Review: Simple Women
- Fascinated by underground idol Elina Löwensohn, Italian first-time director Chiara Malta decides to play with reality and fiction while questioning the objectivity of the truth in cinema
Paris-based Italian director Chiara Malta has written and directed many shorts in which she mixed various forms of narration, including documentary and animation, and her feature-length documentary Armando and Politics opened the 2008 Turin Film Festival. Simple Women [+see also:
film profile] is her debut feature-length fiction film, and its world premiere opened the Discovery section of the 44th Toronto International Film Festival.
On Christmas Day 1989, young Federica suffers her first epileptic seizure while she’s watching the trial and execution of Nicolae Ceaușescu and his wife Elena on television with her family. Having always had a passion for cinema, as a teenager Federica adores watching Hal Hartley's Simple Men, and she’s fixated on Elina Löwensohn, who plays the role of Elina and also suffers from epilepsy on screen.
Adult Federica (Jasmine Trinca) is now a director living in Rome, and by chance, she meets her teenage idol, who is visiting the city for a few days. After spending some time with Elina, Federica asks her to be the protagonist of a film about her life that would be shot in Bucharest. The Romanian actress is initially hesitant, but then agrees to embark on this unexpected journey. However, things do not go as expected, as the real Elina has nothing in common with her film roles, and Federica slowly starts to crack under pressure. Soon enough, the true characters of both women are revealed, and after an epileptic fit, Federica’s perception of reality is altered, and this will change everything about her film and even herself.
The idea behind the script, which was co-penned by Malta along with Sébastien Laudenbach and Marco Pettenello, is loosely based on her own personal encounter with Löwensohn years ago. At that point, the director realised for the first time that this icon of American underground cinema was Romanian, and her phrase “I’m not who you think I am” became the initial spark for Simple Women, a clear reference to Hartley’s film. Through this semi-realistic story, about a director who has a complex and problematic relationship with her lead actress, the movie’s intention is to play with two aspects of the same person. In this case, the “real” and the fictional Löwensohn are juxtaposed, and both can be deceptive at the same time.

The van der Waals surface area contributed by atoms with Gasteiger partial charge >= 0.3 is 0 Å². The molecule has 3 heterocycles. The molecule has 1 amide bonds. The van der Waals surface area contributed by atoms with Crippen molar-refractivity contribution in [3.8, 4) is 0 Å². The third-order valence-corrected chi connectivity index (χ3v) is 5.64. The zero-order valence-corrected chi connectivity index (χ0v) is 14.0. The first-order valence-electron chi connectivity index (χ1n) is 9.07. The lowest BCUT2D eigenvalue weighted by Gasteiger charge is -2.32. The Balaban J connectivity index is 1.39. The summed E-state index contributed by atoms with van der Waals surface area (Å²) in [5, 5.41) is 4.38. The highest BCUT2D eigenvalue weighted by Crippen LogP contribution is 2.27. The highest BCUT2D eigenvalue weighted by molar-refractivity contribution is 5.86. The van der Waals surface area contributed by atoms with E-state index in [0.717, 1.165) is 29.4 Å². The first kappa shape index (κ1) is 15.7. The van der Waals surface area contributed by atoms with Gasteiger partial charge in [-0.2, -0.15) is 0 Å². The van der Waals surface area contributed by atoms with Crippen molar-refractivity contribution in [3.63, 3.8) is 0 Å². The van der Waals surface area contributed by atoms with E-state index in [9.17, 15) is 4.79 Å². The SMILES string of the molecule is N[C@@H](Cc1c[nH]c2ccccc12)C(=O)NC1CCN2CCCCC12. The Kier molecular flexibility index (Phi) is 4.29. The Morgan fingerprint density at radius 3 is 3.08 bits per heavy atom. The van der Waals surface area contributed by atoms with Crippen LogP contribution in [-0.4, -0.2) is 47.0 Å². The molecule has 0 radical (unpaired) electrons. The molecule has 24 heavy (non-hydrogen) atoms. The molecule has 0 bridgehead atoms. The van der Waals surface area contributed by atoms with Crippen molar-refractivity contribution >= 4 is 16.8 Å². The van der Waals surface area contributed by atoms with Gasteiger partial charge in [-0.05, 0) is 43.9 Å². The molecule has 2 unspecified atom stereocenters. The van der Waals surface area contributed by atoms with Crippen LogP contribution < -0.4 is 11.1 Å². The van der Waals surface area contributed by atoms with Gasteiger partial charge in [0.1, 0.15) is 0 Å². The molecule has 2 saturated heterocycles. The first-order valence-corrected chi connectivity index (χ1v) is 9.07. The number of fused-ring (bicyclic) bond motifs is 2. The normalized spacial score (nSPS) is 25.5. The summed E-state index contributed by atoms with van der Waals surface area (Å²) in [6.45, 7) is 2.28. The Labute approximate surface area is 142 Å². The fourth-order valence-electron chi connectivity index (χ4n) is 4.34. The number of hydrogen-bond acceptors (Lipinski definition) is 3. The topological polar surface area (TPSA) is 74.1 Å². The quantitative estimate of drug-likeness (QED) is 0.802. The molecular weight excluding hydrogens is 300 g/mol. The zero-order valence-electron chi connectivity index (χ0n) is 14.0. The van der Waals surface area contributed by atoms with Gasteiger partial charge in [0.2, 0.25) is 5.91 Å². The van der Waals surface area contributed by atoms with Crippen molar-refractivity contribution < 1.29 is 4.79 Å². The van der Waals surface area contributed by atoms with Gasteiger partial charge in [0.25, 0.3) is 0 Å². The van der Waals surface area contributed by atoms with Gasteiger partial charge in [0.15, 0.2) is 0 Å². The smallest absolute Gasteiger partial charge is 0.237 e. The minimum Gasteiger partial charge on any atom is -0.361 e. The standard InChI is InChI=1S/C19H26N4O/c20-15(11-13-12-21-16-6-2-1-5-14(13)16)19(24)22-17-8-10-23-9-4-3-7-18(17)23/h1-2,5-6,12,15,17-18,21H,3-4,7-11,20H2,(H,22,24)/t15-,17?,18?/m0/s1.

It’s courageous for Malta to follow this non-conventional form of narration, and to enhance her reality with so many layers of real-life elements but embellishing them with magical realism. The director decides to be playful with her characters – not only with Elina, but also with Federica, whose character is based on the helmer herself. It soon becomes difficult to distinguish where truth and fiction meet or are kept apart, especially when they are both sides of two very different, yet “simple”, women who must coexist.
All of these meta-references and Löwensohn’s captivating presence work perfectly as the film’s premise, although as the narrative evolves, there is a certain feeling of repetition and an attempt by the director to justify her mischievous choices. There are certainly moments when the characters that supposedly mirror each other are in conflict, but in many cases, this is more of a stylistic choice, rather than a contextual result, giving the viewer the feeling of admiring a collage of unconventional moments that question the objectivity of the truth.
Simple Women is an Italian-Romanian co-production by Marta Donzelli and Gregorio Paonessa (Vivo Film) and Rai Cinema, with Ada Solomon (microFILM). German sales agent The Match Factory is handling the world sales.
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